Mrinal Singh Walia — June 20, 2021
Beginner Computer Vision Image Libraries Programming python Use Cases
This article was published as a part of the Data Science Blogathon
 Textual Watermarks image 1

Photo by Markus Spiske on Unsplash


Hi, today we are going to discover how to attach watermark text to an image. We will practice OpenCV & PIL to implement various varieties of image manipulations. We make this tutorial very straightforward to follow.

This post will assist you in acquiring knowledge regarding computer vision techniques employing Python programming. Here I will explain how to execute computer vision functions and implement them in different aspects, practicing some prominent examples. Then we will reflect the output along with the illustrations.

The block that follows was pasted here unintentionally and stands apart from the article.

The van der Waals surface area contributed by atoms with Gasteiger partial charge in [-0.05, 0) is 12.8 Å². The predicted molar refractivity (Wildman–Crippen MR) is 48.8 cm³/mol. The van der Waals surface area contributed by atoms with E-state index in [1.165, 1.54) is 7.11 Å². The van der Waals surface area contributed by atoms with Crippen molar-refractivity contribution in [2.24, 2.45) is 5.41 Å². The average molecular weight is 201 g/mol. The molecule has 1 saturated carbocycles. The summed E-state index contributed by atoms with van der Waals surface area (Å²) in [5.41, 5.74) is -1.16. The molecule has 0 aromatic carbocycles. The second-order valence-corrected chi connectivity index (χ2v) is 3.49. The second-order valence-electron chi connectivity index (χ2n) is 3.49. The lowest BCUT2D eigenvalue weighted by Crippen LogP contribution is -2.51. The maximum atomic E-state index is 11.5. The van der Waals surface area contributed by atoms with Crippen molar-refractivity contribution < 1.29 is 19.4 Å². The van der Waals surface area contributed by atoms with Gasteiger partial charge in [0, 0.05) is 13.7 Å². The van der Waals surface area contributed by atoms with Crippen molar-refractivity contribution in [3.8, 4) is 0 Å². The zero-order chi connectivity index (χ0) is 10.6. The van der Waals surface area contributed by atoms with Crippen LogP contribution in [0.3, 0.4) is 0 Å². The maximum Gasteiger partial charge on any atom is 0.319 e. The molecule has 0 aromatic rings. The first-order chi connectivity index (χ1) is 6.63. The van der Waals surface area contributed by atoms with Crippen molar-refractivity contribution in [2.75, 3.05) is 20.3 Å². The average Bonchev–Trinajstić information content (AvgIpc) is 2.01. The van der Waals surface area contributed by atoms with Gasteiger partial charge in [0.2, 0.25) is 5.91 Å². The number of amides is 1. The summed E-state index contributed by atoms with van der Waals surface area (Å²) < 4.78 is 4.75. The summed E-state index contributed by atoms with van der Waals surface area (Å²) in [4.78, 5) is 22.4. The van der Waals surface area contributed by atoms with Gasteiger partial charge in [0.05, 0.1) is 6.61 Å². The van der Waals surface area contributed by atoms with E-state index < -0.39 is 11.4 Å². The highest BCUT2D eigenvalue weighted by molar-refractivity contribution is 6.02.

Lastly, we will also address the fundamental image processing and implement a specific description of computer vision functions.

Aims: The aim is to explain how to draw logos or watermark on photographs applying two different approaches in computer vision working with python – OpenCV and PIL.

Points Included In This Article:

  • Producing watermark from text utilizing OpenCV
  • Producing watermark from text utilizing PIL


What Is A Digital Watermark?

Watermark is information that may be a logo, trademark, or stamp applied to identify the creator’s ownership. It reflects the logo without interpreting the clarity of the photograph. Before distributing their content on public platforms, most companies and professionals restrict other people from copying it by practicing Watermarks.

Purpose Of Watermarking

People may implement digital watermarking on countless applications, such as:

  • Copyright iD
  • Source tracking (various recipients get adversely watermarked content)
  • User authentication or fingerprint